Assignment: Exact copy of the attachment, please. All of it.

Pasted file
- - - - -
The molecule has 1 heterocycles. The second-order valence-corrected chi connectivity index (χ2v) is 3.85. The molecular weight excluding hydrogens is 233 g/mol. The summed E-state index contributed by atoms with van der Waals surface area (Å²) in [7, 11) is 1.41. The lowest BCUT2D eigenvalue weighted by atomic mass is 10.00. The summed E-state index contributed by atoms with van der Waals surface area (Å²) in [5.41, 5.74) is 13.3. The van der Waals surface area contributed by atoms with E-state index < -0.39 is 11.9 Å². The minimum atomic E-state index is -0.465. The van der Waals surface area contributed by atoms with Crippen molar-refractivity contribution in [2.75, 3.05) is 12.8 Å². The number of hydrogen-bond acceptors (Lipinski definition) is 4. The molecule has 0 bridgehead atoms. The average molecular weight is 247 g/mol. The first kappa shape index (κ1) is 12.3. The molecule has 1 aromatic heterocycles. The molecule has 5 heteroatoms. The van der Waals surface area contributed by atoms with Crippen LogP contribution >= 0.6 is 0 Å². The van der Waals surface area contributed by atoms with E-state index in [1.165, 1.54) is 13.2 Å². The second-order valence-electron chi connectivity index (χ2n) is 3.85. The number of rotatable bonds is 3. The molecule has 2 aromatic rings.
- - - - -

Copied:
The molecule has 1 heterocycles. The second-order valence-corrected chi connectivity index (χ2v) is 3.85. The molecular weight excluding hydrogens is 233 g/mol. The summed E-state index contributed by atoms with van der Waals surface area (Å²) in [7, 11) is 1.41. The lowest BCUT2D eigenvalue weighted by atomic mass is 10.00. The summed E-state index contributed by atoms with van der Waals surface area (Å²) in [5.41, 5.74) is 13.3. The van der Waals surface area contributed by atoms with E-state index < -0.39 is 11.9 Å². The minimum atomic E-state index is -0.465. The van der Waals surface area contributed by atoms with Crippen molar-refractivity contribution in [2.75, 3.05) is 12.8 Å². The number of hydrogen-bond acceptors (Lipinski definition) is 4. The molecule has 0 bridgehead atoms. The average molecular weight is 247 g/mol. The first kappa shape index (κ1) is 12.3. The molecule has 1 aromatic heterocycles. The molecule has 5 heteroatoms. The van der Waals surface area contributed by atoms with Crippen LogP contribution >= 0.6 is 0 Å². The van der Waals surface area contributed by atoms with E-state index in [1.165, 1.54) is 13.2 Å². The second-order valence-electron chi connectivity index (χ2n) is 3.85. The number of rotatable bonds is 3. The molecule has 2 aromatic rings.